It's a tough position: the only way to last longer than a flash-in-the-pan fad is to give up your only obvious way to turn a profit... but no flash-in-the-pan fads have ever turned a profit either. So we'll continue to get these cyclical fads, all of us moving from service provider to service provider, like a migrating swarm of locusts, leaving fields of venture capital devastated in our wake, hoping that someone will figure out the magic formula to make money from it.

  • The slashdot post below: "HTML 5 Canvas Experiment Hints At Things To Come" connects to Twitter for its canvas demonstration.
  • by sxedog (824351) on Thursday August 06, 2009 @11:45AM (#28973235)
    Finally. now everyone can get back to work.
  • There was weeping and gnashing of teeth - by tweens everywhere

    And there was MUCH rejoicing - By everyone else

  • by gmuslera (3436)
    To affect Twitter, Facebook and LiveJournal should have been a Massive DDos. Which botnet was in this case? Maybe the "overhyped [slashdot.org]" Conflicker?
  • From my comcast connection at home, we've had difficulty accessing:
    twitter.com, ezrider.bart.gov, and facebook.com

    From my AT&T smartphone, via both the native browser (which uses AT&T's net connection) and Skyfire (which uses Skyfire's net connection -- they effectively proxy), I've had difficulty with:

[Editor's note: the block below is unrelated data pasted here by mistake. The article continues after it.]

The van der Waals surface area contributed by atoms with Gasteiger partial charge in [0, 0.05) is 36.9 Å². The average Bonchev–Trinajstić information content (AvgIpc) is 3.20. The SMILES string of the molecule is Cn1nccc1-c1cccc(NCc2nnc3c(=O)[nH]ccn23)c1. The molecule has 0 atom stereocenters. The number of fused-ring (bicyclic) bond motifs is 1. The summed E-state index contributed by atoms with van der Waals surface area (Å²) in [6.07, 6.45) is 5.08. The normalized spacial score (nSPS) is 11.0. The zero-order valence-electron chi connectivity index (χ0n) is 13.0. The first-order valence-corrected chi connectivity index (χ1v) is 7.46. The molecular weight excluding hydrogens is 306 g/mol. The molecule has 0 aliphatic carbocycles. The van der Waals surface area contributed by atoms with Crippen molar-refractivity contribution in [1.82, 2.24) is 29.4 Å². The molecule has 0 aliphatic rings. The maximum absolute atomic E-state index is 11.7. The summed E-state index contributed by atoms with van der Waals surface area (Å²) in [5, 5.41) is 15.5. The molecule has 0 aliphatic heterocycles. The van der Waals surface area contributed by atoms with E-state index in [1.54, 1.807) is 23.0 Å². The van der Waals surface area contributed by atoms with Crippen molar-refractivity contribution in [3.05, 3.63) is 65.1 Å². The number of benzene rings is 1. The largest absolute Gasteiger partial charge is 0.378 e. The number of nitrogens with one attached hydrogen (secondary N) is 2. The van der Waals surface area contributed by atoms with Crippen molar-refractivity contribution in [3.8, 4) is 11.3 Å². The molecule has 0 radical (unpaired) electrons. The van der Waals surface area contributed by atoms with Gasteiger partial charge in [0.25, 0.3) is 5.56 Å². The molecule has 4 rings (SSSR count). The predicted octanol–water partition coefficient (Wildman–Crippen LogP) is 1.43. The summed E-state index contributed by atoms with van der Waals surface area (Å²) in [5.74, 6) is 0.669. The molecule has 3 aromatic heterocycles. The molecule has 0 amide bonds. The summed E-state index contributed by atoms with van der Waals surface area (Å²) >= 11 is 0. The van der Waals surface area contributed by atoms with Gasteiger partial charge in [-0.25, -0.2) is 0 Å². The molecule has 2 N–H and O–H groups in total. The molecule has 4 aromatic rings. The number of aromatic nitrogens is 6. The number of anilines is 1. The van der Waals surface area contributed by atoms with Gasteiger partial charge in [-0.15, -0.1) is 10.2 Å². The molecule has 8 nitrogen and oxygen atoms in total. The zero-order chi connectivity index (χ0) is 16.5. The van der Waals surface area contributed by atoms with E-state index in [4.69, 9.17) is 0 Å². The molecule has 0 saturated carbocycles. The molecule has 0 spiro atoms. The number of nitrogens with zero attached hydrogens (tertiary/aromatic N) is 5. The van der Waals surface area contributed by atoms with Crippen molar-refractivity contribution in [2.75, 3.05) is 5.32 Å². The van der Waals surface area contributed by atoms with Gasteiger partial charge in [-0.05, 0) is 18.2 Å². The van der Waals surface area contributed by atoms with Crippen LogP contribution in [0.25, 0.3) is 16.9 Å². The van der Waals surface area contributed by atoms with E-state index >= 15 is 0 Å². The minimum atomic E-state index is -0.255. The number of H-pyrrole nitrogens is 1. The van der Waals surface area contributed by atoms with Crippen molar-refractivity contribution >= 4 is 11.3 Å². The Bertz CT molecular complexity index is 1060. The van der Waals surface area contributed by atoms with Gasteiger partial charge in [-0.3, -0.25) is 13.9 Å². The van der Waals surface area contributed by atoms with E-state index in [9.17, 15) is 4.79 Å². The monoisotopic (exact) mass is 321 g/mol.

twitter.com and ezrider.bart.gov

    Now I'm finally in the office, on our DSL (sonic.net, copper owned by AT&T), and still can't access:
    twitter.com and ezrider.bart.gov

    I wonder if twitter.com and ezri

  • Won't somebody please think of the geeks...
  • I wonder what the loss of revenue is for companies like Dell who recently posted earnings of $3M from Twitter sales [slashdot.org]. I know for me, it's an inconvenience as I just released mobile versions [bit.ly] of my rpg supplements [morbidgames.com] and twittered about it [twitter.com], which will probably be lost in a see of tweets from various people this morning about twitter being down. I also promote other pdf books [twitter.com] through a second Twitter account that is undoubtedly not gaining any referral fees with no one clicking on the links since the site is down.

  • Oh come on. (Score:5, Interesting)

    by thePowerOfGrayskull (905905) <marc.paradise@g m a i l . c om> on Thursday August 06, 2009 @12:02PM (#28973551) Homepage Journal
    This is how their "journalists" report news on CNet? FTA - the very last line:

    There has been no indication that any of these various attacks are connected. But it's probably not a coincidence that they all coincide with the annual Defcon hacker convention.

    You mean the one that ended Sunday? Nice. Real nice.

    • Re: (Score:3, Funny)

      by Eil (82413)

      On top of that,

      "it's probably not a coincidence that they all coincide"

      makes me want to break pencils and kick puppies.

  • HTML5 demo (Score:4, Interesting)

    by tom17 (659054) on Thursday August 06, 2009 @12:04PM (#28973579) Homepage

    I'm wondering if that HTML5 demo http://tech.slashdot.org/story/09/08/05/2348219/HTML-5-Canvas-Experiment-Hints-At-Things-To-Come?art_pos=8 [slashdot.org] had anything to do with it. If the normal /. crowd went to the demo, which then in turn loads 100 'tweets' from twitter, is that not equivalent to twitter receiving a 100x slash-dotting?

    Tom...

  • Costly (Score:5, Funny)

    by CopaceticOpus (965603) on Thursday August 06, 2009 @12:05PM (#28973603)